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Frozen Planet: Spring
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Turtle Power The Definitive History of the Teenage Mutant Ninja Turtles
In the spring of 1984, a strange new comic book sat beside cash registers in select shops, too big to fit in the racks, and too weird to ignore. Eastman and Laird's Teenage Mutant Ninja Turtles presented a completely original breed of super hero. It was too bizarre, too crazy. It broke all the rules and should never have worked. Until it sold out. Again and again and again. For 30 years. Now, peek under the shell and see how this so-called 'happy accident' defied every naysayer to become one of the most popular and beloved franchises in the world.
Alejandro Jodorowsky's daring and psychedelic films of the early 1970's, 'El Topo' and 'The Holy Mountain', cemented his status as the Godfather of the Midnight Movie. In 1974, he began work on his next film, possibly the most ambitious film ever attempted. In the pre-Star War era, Jodorowsky’s adaptation of Frank Herbert’s classic sci-fi novel DUNE was poised to change cinema forever. His DUNE would star Brontis Jodorowsky, Alejandro's own 12 year old son, alongside Orson Welles, Mick Jagger, David Carradine and even Salvador Dali. The team of assembled visual artists were some of the most provocative talents of the era, including H.R. Giger, Chris Foss, and Jean ‘Moebius’ Giraud. The groundbreaking special effects were under the control of Dan O'Bannon and the soundtrack would be created by Pink Floyd and the French prog-rock masters, Magma.
For two years, Jodorowsky and his team of 'Spiritual Warriors' worked night and day on the massive task of creating the fabulous world of DUNE. In order to secure the necessary Hollywood funding, they created over 3,000 storyboards, numerous paintings, incredible costumes, and an outrageous, moving, and powerful screenplay. In the words of Jodorowsky’s producer, Michel Seydoux, 'It should have been enough. But it wasn’t.' Through intimate and honest conversations with Jodorowsky, filmed over the span of three years, plus interviews with legends and luminaries including H.R. Giger (artist, ALIEN), Gary Kurtz (producer, STAR WARS) and Nicolas Winding Refn (director, DRIVE and THE NEON DEMON), as well as never-before-seen realizations of Jodorowsky’s mind-blowing psychedelic space opera, director Pavich's film finally unearths the full saga of 'THE GREATEST MOVIE NEVER MADE'.
Ruling by the Book
Dr Janina Ramirez unlocks the secrets of illuminated manuscripts that were custom-made for kings and explores the medieval world they reveal. 'Ruling by the Book.' Janina begins her journey with the first Anglo-Saxon rulers to create a united England, encountering books in the British Library's Royal manuscripts collection which are over a thousand years old and a royal family tree which is five metres long.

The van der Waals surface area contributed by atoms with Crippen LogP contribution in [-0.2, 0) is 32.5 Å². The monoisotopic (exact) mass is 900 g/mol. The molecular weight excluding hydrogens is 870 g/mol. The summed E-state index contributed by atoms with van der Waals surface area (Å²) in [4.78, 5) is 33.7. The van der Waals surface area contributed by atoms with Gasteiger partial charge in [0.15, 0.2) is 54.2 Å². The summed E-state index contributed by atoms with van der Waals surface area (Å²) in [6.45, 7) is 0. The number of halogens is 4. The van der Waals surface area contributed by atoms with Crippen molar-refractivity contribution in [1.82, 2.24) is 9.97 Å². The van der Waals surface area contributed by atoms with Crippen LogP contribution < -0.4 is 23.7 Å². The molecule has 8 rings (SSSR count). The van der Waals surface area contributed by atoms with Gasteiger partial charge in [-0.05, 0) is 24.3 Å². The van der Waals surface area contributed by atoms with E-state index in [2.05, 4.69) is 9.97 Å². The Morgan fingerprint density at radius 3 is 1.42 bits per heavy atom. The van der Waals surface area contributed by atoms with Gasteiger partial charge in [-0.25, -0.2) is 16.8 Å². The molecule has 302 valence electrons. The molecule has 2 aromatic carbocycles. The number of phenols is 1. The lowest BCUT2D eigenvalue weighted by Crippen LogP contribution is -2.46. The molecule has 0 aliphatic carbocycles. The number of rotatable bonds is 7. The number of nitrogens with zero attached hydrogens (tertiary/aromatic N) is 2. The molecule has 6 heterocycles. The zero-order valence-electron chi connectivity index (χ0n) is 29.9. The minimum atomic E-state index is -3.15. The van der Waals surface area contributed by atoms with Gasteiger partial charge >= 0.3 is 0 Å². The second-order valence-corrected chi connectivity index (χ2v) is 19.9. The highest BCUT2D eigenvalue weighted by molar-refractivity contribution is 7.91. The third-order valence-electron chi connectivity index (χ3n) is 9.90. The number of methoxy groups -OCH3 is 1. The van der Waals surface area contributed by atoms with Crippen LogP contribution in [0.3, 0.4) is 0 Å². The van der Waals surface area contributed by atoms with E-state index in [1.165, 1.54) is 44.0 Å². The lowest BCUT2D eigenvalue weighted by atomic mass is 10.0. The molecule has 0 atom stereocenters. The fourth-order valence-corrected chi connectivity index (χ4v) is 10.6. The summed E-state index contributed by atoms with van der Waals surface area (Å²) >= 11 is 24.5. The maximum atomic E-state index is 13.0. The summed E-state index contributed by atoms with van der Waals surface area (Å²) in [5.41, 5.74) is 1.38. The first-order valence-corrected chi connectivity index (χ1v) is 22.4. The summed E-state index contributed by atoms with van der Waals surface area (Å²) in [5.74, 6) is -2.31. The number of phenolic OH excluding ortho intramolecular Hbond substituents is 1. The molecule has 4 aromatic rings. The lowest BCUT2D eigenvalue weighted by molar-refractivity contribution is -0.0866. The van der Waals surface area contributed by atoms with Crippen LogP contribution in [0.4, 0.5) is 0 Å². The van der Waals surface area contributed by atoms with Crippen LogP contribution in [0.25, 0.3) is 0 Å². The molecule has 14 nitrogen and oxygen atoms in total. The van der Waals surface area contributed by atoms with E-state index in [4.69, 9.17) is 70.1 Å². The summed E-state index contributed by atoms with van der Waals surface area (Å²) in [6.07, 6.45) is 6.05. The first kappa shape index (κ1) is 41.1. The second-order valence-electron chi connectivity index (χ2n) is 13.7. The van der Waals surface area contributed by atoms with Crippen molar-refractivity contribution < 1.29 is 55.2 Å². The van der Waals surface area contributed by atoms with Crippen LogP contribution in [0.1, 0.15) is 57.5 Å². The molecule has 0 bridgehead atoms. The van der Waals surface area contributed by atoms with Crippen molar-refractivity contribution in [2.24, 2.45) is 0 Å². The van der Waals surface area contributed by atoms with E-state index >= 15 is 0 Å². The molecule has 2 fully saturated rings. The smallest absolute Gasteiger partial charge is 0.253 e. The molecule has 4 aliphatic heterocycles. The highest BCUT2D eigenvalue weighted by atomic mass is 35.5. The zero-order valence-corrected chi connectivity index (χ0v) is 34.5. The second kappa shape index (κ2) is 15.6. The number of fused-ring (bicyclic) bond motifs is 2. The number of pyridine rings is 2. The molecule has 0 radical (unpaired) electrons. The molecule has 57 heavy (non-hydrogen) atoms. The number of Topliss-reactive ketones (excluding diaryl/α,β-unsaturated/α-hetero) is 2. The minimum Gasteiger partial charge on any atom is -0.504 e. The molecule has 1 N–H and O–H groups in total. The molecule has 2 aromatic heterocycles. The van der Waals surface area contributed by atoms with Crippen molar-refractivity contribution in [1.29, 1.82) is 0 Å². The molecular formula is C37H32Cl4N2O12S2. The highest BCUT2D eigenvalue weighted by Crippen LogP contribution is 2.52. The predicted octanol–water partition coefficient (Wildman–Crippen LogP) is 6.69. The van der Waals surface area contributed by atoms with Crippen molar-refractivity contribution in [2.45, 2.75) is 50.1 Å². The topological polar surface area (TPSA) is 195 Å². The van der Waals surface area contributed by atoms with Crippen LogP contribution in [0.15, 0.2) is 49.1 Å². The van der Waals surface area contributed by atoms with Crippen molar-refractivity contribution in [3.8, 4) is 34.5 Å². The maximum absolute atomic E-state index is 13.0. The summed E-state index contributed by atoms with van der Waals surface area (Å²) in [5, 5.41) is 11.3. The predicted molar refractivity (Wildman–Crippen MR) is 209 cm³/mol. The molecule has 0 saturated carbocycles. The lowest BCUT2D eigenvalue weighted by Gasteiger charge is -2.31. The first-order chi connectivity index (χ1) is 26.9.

Janina finds out about a king who had a reputation for chasing nuns and reads a book created as a wedding gift for a ten-year-old prince. She roams from Westminster Abbey to other ancient English spiritual sites such as Winchester, St Albans and Malmesbury, and sees for herself how animal skins can be transformed into the finest vellum.
Illuminations: the private lives of medieval kings
Libraries Gave Us Power
The story of the British Library's Royal Manuscripts collection reaches its end with the last great flowering of illumination, in the magnificent courts of the Tudors. Dr Janina Ramirez investigates astrological texts created for Henry VII, and unwraps his will - still in its original, extravagantly-decorated velvet and gold cover. She hears music written for Henry VIII, which went unperformed for centuries; and reads love notes between the king and Anne Boleyn, written in the margins of a prayer book. Nina also visits Bruges, the source of many of the greatest manuscripts, where this medieval art form collided with the artistic innovations of the Renaissance.
Illuminations: the private lives of medieval kings
The Art of Germany: A Divided Land
Andrew Graham-Dixon begins his exploration of German art by looking at the rich and often neglected art of the German middle ages and Renaissance. He visits the towering cathedral of Cologne, a place which encapsulates the varied and often contradictory character of German art. In Munch he gets to grips with the earliest paintings of the Northern Renaissance, the woodcuts of Albrecht Durer and the cosmic visions of the painter Albrecht Altdorfer. Andrew also embarks on a tour of the Bavarian countryside, discovering some of the little-known treasures of German limewood sculpture.
The Art of Germany
The Secrets of Quantum Physics
In the Footsteps of Alexander the Great
Blood of the Vikings
The Human Body
The Sky at Night
The Story of the Jews
Science and Islam
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